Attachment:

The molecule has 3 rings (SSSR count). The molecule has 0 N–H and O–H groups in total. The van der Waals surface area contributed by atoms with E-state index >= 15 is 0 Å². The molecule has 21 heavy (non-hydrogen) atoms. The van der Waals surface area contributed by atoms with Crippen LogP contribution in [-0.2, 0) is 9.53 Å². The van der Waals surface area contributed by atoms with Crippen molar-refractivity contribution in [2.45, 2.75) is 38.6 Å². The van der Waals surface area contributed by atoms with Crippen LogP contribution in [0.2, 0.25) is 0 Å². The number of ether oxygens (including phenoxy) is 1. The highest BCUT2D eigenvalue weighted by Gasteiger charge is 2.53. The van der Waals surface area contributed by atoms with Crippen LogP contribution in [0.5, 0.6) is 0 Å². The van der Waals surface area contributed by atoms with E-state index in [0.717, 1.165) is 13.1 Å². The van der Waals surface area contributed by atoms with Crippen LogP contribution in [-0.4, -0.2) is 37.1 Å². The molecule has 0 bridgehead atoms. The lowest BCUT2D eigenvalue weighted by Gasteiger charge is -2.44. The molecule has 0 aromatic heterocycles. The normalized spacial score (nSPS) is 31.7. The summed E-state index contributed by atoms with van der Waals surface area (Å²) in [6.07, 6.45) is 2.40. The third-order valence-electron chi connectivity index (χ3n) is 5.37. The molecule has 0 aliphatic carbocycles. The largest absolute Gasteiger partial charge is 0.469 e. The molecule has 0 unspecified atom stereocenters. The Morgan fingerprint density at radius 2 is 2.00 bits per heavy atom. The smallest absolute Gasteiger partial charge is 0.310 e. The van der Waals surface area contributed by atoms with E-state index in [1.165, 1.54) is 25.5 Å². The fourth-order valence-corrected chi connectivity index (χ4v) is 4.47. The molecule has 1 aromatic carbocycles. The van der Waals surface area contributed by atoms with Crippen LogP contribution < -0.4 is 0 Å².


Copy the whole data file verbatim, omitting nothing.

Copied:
The molecule has 3 rings (SSSR count). The molecule has 0 N–H and O–H groups in total. The van der Waals surface area contributed by atoms with E-state index >= 15 is 0 Å². The molecule has 21 heavy (non-hydrogen) atoms. The van der Waals surface area contributed by atoms with Crippen LogP contribution in [-0.2, 0) is 9.53 Å². The van der Waals surface area contributed by atoms with Crippen molar-refractivity contribution in [2.45, 2.75) is 38.6 Å². The van der Waals surface area contributed by atoms with Crippen LogP contribution in [0.2, 0.25) is 0 Å². The number of ether oxygens (including phenoxy) is 1. The highest BCUT2D eigenvalue weighted by Gasteiger charge is 2.53. The van der Waals surface area contributed by atoms with Crippen LogP contribution in [0.5, 0.6) is 0 Å². The van der Waals surface area contributed by atoms with E-state index in [0.717, 1.165) is 13.1 Å². The van der Waals surface area contributed by atoms with Crippen LogP contribution in [-0.4, -0.2) is 37.1 Å². The molecule has 0 bridgehead atoms. The lowest BCUT2D eigenvalue weighted by Gasteiger charge is -2.44. The molecule has 0 aromatic heterocycles. The normalized spacial score (nSPS) is 31.7. The summed E-state index contributed by atoms with van der Waals surface area (Å²) in [6.07, 6.45) is 2.40. The third-order valence-electron chi connectivity index (χ3n) is 5.37. The molecule has 0 aliphatic carbocycles. The largest absolute Gasteiger partial charge is 0.469 e. The molecule has 0 unspecified atom stereocenters. The Morgan fingerprint density at radius 2 is 2.00 bits per heavy atom. The smallest absolute Gasteiger partial charge is 0.310 e. The van der Waals surface area contributed by atoms with E-state index in [1.165, 1.54) is 25.5 Å². The fourth-order valence-corrected chi connectivity index (χ4v) is 4.47. The molecule has 1 aromatic carbocycles. The van der Waals surface area contributed by atoms with Crippen LogP contribution < -0.4 is 0 Å².